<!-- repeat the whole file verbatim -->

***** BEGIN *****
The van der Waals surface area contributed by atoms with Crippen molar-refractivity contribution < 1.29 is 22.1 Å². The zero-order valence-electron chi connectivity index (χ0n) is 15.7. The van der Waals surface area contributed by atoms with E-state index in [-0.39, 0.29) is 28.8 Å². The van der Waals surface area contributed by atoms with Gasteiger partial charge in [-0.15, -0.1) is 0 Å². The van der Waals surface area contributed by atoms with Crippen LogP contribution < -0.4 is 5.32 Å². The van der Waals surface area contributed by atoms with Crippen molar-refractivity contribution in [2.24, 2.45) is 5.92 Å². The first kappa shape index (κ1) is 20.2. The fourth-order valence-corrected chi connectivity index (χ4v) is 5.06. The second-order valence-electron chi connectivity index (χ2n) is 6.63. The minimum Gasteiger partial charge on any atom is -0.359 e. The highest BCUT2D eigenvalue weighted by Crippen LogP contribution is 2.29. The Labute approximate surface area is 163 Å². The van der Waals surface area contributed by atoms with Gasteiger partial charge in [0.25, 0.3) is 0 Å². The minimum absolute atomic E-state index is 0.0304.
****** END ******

The van der Waals surface area contributed by atoms with Crippen molar-refractivity contribution < 1.29 is 22.1 Å². The zero-order valence-electron chi connectivity index (χ0n) is 15.7. The van der Waals surface area contributed by atoms with E-state index in [-0.39, 0.29) is 28.8 Å². The van der Waals surface area contributed by atoms with Gasteiger partial charge in [-0.15, -0.1) is 0 Å². The van der Waals surface area contributed by atoms with Crippen LogP contribution < -0.4 is 5.32 Å². The van der Waals surface area contributed by atoms with Crippen molar-refractivity contribution in [2.24, 2.45) is 5.92 Å². The first kappa shape index (κ1) is 20.2. The fourth-order valence-corrected chi connectivity index (χ4v) is 5.06. The second-order valence-electron chi connectivity index (χ2n) is 6.63. The minimum Gasteiger partial charge on any atom is -0.359 e. The highest BCUT2D eigenvalue weighted by Crippen LogP contribution is 2.29. The Labute approximate surface area is 163 Å². The van der Waals surface area contributed by atoms with Gasteiger partial charge in [0.25, 0.3) is 0 Å². The minimum absolute atomic E-state index is 0.0304.